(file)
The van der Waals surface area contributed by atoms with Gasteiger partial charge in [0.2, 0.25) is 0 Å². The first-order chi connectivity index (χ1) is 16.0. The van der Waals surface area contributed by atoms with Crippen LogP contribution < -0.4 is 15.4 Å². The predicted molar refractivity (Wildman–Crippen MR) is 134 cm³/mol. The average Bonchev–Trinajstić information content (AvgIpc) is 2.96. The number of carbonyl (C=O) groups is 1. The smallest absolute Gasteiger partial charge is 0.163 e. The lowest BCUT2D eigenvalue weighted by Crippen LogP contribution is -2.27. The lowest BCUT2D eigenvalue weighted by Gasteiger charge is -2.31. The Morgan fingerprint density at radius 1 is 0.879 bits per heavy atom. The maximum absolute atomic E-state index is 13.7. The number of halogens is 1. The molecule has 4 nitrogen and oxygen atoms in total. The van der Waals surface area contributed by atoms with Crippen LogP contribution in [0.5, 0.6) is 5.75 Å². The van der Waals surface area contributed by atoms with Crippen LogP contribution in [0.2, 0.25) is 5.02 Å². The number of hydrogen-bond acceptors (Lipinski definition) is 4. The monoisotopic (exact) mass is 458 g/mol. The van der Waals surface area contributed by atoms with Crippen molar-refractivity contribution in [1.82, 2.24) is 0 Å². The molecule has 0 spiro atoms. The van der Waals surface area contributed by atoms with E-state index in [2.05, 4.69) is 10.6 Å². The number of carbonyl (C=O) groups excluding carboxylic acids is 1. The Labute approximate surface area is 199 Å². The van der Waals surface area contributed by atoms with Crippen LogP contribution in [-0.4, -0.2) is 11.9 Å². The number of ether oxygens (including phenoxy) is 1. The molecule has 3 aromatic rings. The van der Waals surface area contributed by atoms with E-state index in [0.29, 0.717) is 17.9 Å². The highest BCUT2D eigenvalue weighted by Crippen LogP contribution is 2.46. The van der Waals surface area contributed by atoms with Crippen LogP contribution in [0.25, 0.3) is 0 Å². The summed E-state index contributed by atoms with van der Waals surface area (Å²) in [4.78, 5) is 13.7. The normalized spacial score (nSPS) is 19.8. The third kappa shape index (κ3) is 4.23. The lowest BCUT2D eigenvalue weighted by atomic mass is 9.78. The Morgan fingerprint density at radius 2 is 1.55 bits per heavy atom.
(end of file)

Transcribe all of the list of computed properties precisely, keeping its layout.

The van der Waals surface area contributed by atoms with Gasteiger partial charge in [0.2, 0.25) is 0 Å². The first-order chi connectivity index (χ1) is 16.0. The van der Waals surface area contributed by atoms with Crippen LogP contribution < -0.4 is 15.4 Å². The predicted molar refractivity (Wildman–Crippen MR) is 134 cm³/mol. The average Bonchev–Trinajstić information content (AvgIpc) is 2.96. The number of carbonyl (C=O) groups is 1. The smallest absolute Gasteiger partial charge is 0.163 e. The lowest BCUT2D eigenvalue weighted by Crippen LogP contribution is -2.27. The lowest BCUT2D eigenvalue weighted by Gasteiger charge is -2.31. The Morgan fingerprint density at radius 1 is 0.879 bits per heavy atom. The maximum absolute atomic E-state index is 13.7. The number of halogens is 1. The molecule has 4 nitrogen and oxygen atoms in total. The van der Waals surface area contributed by atoms with Crippen LogP contribution in [0.5, 0.6) is 5.75 Å². The van der Waals surface area contributed by atoms with Crippen LogP contribution in [0.2, 0.25) is 5.02 Å². The number of hydrogen-bond acceptors (Lipinski definition) is 4. The monoisotopic (exact) mass is 458 g/mol. The van der Waals surface area contributed by atoms with Crippen molar-refractivity contribution in [1.82, 2.24) is 0 Å². The molecule has 0 spiro atoms. The van der Waals surface area contributed by atoms with E-state index in [2.05, 4.69) is 10.6 Å². The number of carbonyl (C=O) groups excluding carboxylic acids is 1. The Labute approximate surface area is 199 Å². The van der Waals surface area contributed by atoms with Crippen LogP contribution in [-0.4, -0.2) is 11.9 Å². The number of ether oxygens (including phenoxy) is 1. The molecule has 3 aromatic rings. The van der Waals surface area contributed by atoms with E-state index in [0.29, 0.717) is 17.9 Å². The highest BCUT2D eigenvalue weighted by Crippen LogP contribution is 2.46. The van der Waals surface area contributed by atoms with Crippen LogP contribution in [0.25, 0.3) is 0 Å². The summed E-state index contributed by atoms with van der Waals surface area (Å²) in [4.78, 5) is 13.7. The normalized spacial score (nSPS) is 19.8. The third kappa shape index (κ3) is 4.23. The lowest BCUT2D eigenvalue weighted by atomic mass is 9.78. The Morgan fingerprint density at radius 2 is 1.55 bits per heavy atom.